early a stage in its development to be considered a feasible interface method
for wearable computers. The other method of interfacing with the brain, to be
considered, is a non-invasive method, by sensing brain waves externally, and
deciphering patterns with software. This external method is the least precise
and has the slowest response time, but these factors are constantly
improving. In the short term, this type of interface should be pra cticable for
wearable computers for simple menu navigation, and perhaps even for cursor
movement. It will not do for text input; conventional tactile interfaces are still
best used for that. Development in the field of brain-computer interfaces is
complicated by the fact that it is such a multi-disciplinary field, ranging from
neurobiology to interaction design.
3 Introduction

“The next care to be taken, in respect of the Senses, is a supplying of their
infirmities with Instruments, and as it were, the adding of artificial Organs to
the natural…. And as glasses have highly promoted our seeing… there may
be found many mechanical inventions to improve our other senses of
hearing, smelling, tasting, touching”[R]

As shown by this 1665 quote from Robert Hook, the idea of creating
wearable devices to enhance human information processing capabilities is
very old, but not until recently have the developments in the field of devices
been moving at such a rapid rate. The last decade has seen the introduction
of many portable (or mobile) devices such as mobile phones, iPods, Personal
Digital Assistants (PDAs) and digital cameras. It is clear that, as technology
advances, devices that are now portable will, in time, become wearable. To
demonstrate the difference between portable and wearable devices, one can
think of the difference between the pocket watch and the wristwatch. The
pocket watch needs to be taken out of the pocket to be used, whereas the
wristwatch is always available to fulfil its function. Many devices are making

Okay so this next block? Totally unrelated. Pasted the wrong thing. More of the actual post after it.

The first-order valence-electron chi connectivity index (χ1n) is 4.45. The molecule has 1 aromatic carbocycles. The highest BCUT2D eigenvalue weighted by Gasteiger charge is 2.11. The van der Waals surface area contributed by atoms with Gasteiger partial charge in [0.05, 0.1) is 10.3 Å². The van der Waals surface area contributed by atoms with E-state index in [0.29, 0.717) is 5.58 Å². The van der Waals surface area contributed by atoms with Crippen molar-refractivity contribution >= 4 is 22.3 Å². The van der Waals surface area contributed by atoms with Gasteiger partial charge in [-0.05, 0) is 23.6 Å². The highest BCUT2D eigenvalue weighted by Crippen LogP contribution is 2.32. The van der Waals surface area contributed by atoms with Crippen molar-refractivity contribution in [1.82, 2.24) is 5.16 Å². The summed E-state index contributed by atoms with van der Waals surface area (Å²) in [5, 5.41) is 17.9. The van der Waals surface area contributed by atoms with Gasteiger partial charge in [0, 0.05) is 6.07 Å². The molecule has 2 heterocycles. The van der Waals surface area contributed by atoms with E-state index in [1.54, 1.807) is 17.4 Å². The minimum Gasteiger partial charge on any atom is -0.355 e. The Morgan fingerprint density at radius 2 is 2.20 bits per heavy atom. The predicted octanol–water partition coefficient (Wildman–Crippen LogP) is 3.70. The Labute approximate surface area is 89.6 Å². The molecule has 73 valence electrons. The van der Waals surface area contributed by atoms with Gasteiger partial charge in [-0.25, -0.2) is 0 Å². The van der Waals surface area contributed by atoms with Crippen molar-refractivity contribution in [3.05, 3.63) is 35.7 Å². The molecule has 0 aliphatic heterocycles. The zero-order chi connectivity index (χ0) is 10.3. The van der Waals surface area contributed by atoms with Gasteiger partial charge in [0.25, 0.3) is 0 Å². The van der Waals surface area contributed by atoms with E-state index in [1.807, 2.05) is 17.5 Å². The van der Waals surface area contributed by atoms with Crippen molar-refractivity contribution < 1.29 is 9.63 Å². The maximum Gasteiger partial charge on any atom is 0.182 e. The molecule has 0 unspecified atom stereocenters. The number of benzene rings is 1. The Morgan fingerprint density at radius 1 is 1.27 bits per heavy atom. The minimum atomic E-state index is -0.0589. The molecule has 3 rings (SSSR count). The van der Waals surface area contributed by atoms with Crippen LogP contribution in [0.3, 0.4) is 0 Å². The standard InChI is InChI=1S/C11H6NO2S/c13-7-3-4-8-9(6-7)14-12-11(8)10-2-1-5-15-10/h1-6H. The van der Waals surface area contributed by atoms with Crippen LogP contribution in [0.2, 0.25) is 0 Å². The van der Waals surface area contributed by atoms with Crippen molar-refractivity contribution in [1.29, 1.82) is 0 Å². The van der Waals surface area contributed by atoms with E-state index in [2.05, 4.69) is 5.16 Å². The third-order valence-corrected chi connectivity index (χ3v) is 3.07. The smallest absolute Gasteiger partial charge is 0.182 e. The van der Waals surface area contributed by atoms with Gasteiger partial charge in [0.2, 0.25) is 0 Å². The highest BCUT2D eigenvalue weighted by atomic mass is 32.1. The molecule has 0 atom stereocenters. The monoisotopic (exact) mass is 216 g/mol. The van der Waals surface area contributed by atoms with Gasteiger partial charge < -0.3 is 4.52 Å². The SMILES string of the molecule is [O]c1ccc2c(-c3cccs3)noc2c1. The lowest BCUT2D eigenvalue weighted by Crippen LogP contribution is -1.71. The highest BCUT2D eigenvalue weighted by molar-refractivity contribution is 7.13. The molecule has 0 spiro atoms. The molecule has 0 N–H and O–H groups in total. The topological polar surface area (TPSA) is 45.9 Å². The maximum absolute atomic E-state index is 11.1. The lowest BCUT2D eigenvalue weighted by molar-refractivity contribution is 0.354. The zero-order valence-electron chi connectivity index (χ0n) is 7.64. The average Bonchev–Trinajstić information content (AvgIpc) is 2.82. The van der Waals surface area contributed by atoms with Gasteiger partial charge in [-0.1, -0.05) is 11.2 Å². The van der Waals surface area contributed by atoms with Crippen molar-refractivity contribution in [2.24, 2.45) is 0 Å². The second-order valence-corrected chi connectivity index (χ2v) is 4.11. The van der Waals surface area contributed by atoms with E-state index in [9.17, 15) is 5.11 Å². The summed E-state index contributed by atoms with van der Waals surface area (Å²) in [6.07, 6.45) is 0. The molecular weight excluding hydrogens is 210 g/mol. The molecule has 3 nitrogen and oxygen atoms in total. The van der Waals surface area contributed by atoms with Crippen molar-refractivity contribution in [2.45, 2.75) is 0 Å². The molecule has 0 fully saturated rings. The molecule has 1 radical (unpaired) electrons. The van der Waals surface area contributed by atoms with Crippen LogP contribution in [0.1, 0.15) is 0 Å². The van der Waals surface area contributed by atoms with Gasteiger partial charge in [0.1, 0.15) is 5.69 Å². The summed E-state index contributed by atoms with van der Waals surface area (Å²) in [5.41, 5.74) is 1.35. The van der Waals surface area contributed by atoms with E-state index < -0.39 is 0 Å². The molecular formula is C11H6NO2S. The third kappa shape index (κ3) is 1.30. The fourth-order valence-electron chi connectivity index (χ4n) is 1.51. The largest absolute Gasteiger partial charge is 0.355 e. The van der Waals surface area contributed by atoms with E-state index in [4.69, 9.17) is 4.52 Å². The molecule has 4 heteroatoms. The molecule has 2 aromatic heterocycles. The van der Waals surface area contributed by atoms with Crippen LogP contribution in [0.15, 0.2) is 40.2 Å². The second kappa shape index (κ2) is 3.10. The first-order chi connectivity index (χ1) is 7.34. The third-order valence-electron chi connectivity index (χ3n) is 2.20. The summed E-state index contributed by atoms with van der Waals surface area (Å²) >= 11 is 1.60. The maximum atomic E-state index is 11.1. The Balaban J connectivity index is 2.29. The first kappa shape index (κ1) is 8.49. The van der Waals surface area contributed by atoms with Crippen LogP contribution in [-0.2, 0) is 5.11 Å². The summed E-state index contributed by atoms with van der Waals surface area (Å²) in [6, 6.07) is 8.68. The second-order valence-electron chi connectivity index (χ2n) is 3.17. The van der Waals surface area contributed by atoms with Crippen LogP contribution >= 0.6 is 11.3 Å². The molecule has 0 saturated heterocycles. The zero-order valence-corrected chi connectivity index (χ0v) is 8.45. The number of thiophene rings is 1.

the transition from portable to wearable. In the process their functions are
also becoming more and more complicated and diverse, increasing the need
for effective and flexible user interfaces. The ideal interface for wearable
devices is such that the use of hands is not required. The interfaces currently
used for wearable computers, such as voice control and tactile interfaces do
not provide the desired control for a wearable computer.
       In the medical sector we find a technology that could provide t he
characteristics required for an interface for wearable devices. This
technology is „Neural Interface Technology‟ or „brain-computer interface
technology‟. These brain-computer interfaces (BCIs) are currently being used
to help paraplegics and amputees by giving them control over the physical
world directly from their brains. For example, a robotic arm controlled by the
brain as though it were a real arm, could replace the missing limb on an

The aim of this thesis is to research the following q uestion: “Are brain-
computer interfaces a feasible interaction method for wearable
computers?” This is done by first defining a wearable computer and the
desirable characteristics of interfaces for these wearable computers; this
shows the reason for researching brain-computer interfaces. Secondly, brain-
computer interfaces are defined and explored, by giving an understanding of
the technology behind brain-computer interfaces and presenting case studies
of functioning brain-computer interfaces. The different types of brain-
computer interfaces are evaluated according to the defined ideal
characteristics for a wearable computer. Thirdly, ethical and social issues are
taken into account resulting finally in a conclusion stating the feasibility of
using brain-computer interfaces to interact with wearable computers.